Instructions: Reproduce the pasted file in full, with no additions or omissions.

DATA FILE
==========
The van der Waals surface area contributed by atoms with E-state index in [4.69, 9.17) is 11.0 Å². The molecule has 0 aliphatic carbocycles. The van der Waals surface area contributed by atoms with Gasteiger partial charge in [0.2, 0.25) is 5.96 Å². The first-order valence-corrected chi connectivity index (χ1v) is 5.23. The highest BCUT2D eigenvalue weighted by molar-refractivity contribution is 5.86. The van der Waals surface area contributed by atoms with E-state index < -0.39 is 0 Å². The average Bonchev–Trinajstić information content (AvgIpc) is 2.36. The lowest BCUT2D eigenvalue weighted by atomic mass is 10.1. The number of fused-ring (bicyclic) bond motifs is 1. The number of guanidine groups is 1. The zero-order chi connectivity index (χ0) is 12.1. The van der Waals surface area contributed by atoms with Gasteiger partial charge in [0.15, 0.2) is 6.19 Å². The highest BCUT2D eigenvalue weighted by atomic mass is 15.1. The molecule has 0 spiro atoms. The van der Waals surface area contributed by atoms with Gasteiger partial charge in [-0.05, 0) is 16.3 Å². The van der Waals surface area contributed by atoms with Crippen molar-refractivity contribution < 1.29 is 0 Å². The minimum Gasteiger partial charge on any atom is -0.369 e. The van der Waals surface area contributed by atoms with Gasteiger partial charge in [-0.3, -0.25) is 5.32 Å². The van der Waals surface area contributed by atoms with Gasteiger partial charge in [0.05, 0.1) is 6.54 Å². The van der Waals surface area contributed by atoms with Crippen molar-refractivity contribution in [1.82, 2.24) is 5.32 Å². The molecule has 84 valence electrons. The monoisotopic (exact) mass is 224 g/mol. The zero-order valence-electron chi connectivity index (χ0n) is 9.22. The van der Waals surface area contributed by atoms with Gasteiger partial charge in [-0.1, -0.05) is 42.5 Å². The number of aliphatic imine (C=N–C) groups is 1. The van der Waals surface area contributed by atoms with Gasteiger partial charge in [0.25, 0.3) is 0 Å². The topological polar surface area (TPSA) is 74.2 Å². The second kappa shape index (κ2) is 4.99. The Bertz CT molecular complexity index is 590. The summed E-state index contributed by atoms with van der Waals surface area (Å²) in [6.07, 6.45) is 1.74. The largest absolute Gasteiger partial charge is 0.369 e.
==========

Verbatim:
The van der Waals surface area contributed by atoms with E-state index in [4.69, 9.17) is 11.0 Å². The molecule has 0 aliphatic carbocycles. The van der Waals surface area contributed by atoms with Gasteiger partial charge in [0.2, 0.25) is 5.96 Å². The first-order valence-corrected chi connectivity index (χ1v) is 5.23. The highest BCUT2D eigenvalue weighted by molar-refractivity contribution is 5.86. The van der Waals surface area contributed by atoms with E-state index < -0.39 is 0 Å². The average Bonchev–Trinajstić information content (AvgIpc) is 2.36. The lowest BCUT2D eigenvalue weighted by atomic mass is 10.1. The number of fused-ring (bicyclic) bond motifs is 1. The number of guanidine groups is 1. The zero-order chi connectivity index (χ0) is 12.1. The van der Waals surface area contributed by atoms with Gasteiger partial charge in [0.15, 0.2) is 6.19 Å². The highest BCUT2D eigenvalue weighted by atomic mass is 15.1. The molecule has 0 spiro atoms. The van der Waals surface area contributed by atoms with Gasteiger partial charge in [-0.05, 0) is 16.3 Å². The van der Waals surface area contributed by atoms with Crippen molar-refractivity contribution < 1.29 is 0 Å². The minimum Gasteiger partial charge on any atom is -0.369 e. The van der Waals surface area contributed by atoms with Gasteiger partial charge in [-0.3, -0.25) is 5.32 Å². The van der Waals surface area contributed by atoms with Gasteiger partial charge in [0.05, 0.1) is 6.54 Å². The van der Waals surface area contributed by atoms with Crippen molar-refractivity contribution in [1.82, 2.24) is 5.32 Å². The molecule has 84 valence electrons. The monoisotopic (exact) mass is 224 g/mol. The zero-order valence-electron chi connectivity index (χ0n) is 9.22. The van der Waals surface area contributed by atoms with Gasteiger partial charge in [-0.1, -0.05) is 42.5 Å². The number of aliphatic imine (C=N–C) groups is 1. The van der Waals surface area contributed by atoms with Gasteiger partial charge in [0.25, 0.3) is 0 Å². The topological polar surface area (TPSA) is 74.2 Å². The second kappa shape index (κ2) is 4.99. The Bertz CT molecular complexity index is 590. The summed E-state index contributed by atoms with van der Waals surface area (Å²) in [6.07, 6.45) is 1.74. The largest absolute Gasteiger partial charge is 0.369 e.